Album | Michael Kiwanuka – Home Again

Debut albums always represent the end of a long journey for any artist. Hopefully the beginning of one too, but definitely an ending – a point at which they have realised a long held dream and compiled that defining first collection. Rarely, though, has a listener come full circle by the time the debut disc drops. But that, somehow, is where I’ve managed to get to with Michael Kiwanuka. The full story is told through our archive of reviews here on the site, from a first breathless heralding of the Tell Me A Tale EP to the doubts that set in with the Home Again EP and then the uncertain road back via a live show in Leeds.

I worried whether Kiwanuka could live up to the mind-boggling standards he set himself so early on. But now that Home Again the album has arrived I can rest easy. Very easy in the relaxing embrace of Kiwanuka’s welcoming style. The 24-year-old Londoner has delivered an album beyond his tender years. We can trot out again, for anyone catching up, the obvious comparisons to Bill Withers, Terry Callier et al, and mention that this record sounds like it might have come out 40 years ago. But that is all old news now. The headlines now are that Kiwanuka has filled in the gaps around his handful of singles with a warm, rich album that could just as easily be described as timeless than as living in the past.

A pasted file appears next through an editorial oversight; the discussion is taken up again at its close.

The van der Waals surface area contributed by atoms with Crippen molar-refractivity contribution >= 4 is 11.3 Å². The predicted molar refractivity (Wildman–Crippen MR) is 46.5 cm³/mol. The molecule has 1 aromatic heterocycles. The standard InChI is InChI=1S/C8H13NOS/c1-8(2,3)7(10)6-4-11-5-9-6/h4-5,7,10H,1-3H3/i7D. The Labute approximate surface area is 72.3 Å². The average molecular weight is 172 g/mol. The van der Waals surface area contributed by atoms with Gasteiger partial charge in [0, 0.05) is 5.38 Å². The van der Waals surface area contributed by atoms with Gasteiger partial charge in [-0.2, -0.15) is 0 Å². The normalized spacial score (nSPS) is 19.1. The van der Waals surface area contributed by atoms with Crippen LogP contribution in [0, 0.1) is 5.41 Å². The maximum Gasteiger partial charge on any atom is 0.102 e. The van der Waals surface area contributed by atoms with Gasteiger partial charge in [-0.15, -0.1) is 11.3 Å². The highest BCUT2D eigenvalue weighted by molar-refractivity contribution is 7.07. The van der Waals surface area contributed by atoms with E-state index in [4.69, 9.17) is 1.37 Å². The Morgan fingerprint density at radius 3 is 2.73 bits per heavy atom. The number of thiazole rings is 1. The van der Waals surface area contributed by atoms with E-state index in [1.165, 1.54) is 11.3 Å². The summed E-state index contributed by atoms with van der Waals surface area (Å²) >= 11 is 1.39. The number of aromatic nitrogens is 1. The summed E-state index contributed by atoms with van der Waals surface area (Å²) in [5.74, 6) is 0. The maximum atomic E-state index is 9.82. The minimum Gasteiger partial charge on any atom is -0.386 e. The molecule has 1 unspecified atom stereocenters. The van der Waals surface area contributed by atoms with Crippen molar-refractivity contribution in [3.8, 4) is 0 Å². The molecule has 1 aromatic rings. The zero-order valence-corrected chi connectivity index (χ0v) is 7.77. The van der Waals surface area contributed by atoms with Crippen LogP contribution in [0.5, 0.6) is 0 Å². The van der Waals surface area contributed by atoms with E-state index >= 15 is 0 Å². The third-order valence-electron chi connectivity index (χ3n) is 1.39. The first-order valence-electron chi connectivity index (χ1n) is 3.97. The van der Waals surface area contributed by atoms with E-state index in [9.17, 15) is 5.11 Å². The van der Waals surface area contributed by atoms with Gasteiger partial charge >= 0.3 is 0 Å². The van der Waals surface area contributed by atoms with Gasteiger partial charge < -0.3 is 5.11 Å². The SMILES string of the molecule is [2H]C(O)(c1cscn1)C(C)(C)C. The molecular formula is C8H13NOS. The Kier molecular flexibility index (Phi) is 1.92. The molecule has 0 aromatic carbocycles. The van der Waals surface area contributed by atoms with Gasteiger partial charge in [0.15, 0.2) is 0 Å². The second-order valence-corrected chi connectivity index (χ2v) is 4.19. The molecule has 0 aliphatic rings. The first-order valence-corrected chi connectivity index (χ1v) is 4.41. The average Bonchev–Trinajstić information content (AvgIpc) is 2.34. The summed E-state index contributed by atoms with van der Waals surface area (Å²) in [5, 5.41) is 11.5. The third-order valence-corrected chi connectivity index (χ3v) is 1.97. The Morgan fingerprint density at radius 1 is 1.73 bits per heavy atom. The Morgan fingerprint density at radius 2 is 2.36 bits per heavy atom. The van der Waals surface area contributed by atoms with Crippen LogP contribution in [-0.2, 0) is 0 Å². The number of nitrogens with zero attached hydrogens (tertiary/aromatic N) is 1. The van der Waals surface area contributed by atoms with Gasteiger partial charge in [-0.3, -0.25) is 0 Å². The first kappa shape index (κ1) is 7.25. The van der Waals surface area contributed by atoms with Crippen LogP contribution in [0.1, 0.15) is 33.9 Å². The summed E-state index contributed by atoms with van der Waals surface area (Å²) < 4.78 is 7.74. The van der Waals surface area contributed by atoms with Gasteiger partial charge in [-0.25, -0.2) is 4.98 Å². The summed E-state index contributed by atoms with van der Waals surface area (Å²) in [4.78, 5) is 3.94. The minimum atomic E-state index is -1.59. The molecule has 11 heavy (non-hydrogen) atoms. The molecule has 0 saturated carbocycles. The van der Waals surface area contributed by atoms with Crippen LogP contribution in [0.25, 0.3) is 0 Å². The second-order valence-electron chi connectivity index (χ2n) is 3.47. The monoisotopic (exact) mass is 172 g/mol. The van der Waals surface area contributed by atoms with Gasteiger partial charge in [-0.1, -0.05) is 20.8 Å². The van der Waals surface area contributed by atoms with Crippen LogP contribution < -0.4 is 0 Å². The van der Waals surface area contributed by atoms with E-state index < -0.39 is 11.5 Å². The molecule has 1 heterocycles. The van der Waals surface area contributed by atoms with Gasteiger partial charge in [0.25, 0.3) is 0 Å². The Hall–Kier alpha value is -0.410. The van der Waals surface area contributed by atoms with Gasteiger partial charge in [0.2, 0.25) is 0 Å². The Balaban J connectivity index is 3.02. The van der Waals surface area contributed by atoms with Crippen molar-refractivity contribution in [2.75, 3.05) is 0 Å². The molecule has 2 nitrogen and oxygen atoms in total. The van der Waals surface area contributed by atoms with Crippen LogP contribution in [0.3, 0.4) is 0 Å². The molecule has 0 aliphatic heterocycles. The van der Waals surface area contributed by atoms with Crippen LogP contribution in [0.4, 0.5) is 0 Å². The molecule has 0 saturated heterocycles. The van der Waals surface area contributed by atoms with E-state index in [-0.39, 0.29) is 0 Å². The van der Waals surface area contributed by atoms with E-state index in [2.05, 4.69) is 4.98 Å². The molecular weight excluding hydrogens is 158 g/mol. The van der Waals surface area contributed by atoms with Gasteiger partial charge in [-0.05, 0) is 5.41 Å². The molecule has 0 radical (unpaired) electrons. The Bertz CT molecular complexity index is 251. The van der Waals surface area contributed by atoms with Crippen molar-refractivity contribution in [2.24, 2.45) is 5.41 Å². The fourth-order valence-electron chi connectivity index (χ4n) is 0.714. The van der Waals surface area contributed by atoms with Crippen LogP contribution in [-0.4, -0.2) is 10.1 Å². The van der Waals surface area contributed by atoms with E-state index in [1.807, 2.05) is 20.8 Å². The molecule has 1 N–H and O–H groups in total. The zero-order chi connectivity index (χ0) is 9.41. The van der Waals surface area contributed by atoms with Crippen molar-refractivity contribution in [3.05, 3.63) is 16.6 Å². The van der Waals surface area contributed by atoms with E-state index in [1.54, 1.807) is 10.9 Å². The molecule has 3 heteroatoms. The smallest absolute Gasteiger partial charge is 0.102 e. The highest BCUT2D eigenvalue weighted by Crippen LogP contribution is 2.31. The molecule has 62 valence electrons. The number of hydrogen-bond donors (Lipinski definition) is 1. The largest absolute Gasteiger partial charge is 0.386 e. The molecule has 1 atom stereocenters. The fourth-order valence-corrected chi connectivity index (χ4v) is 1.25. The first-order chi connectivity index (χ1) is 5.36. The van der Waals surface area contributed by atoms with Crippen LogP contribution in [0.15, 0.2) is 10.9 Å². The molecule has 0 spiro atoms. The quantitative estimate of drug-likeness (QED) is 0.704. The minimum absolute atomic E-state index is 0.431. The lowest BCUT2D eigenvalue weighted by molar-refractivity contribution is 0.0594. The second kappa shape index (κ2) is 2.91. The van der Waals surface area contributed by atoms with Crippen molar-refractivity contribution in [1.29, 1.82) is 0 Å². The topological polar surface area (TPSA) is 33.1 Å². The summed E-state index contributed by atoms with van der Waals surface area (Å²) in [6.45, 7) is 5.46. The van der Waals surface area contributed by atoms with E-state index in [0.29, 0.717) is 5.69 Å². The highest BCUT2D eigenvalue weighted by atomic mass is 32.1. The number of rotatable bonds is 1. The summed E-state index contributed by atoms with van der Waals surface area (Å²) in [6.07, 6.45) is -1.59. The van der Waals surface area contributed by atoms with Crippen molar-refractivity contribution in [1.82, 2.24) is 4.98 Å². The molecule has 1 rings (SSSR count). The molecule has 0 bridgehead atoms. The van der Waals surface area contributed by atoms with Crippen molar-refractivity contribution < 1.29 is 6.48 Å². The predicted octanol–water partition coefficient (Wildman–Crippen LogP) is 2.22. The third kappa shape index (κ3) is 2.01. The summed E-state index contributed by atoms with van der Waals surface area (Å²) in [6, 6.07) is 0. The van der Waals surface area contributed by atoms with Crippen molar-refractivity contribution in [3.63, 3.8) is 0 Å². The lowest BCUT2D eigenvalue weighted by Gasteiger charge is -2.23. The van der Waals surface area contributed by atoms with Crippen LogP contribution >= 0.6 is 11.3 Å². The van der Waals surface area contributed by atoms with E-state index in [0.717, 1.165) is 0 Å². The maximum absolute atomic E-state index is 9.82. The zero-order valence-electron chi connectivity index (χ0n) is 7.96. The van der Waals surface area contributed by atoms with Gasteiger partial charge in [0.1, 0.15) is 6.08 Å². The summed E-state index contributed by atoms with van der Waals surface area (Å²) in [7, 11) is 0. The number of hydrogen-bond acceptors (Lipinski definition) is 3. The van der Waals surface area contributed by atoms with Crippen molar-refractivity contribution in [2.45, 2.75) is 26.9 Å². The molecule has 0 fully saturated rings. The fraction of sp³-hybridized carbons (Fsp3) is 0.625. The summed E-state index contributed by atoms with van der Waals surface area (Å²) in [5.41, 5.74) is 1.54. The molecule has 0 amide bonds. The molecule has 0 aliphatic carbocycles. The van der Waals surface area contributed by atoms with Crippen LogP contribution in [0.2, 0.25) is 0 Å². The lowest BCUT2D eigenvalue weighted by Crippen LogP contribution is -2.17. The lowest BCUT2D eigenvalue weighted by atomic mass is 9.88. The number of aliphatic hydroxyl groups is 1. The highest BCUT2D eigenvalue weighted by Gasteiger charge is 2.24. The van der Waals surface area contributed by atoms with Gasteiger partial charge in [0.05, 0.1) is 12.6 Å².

‘Tell Me A Tale’, the addictive flute-driven opener that bewitched us in the first place, weaves its magic once more to draw us in. Kiwanuka himself has admitted this song is not quite in his own comfort zone, but it serves to set the tone perfectly. The pace slows for most of the rest of the record, but the mood is still of breezy optimism as Kiwanuka sings hopefully of things to come.

In the whirlwind months since Tell Me A Tale first arrived, Kiwanuka has found himself swept up in a see of hype and tipped for future greatness. We can’t predict the future, but we can say he’s already delivered on the early promise and set himself a foundation to go on. The first journey is complete, but the road stretches out before him.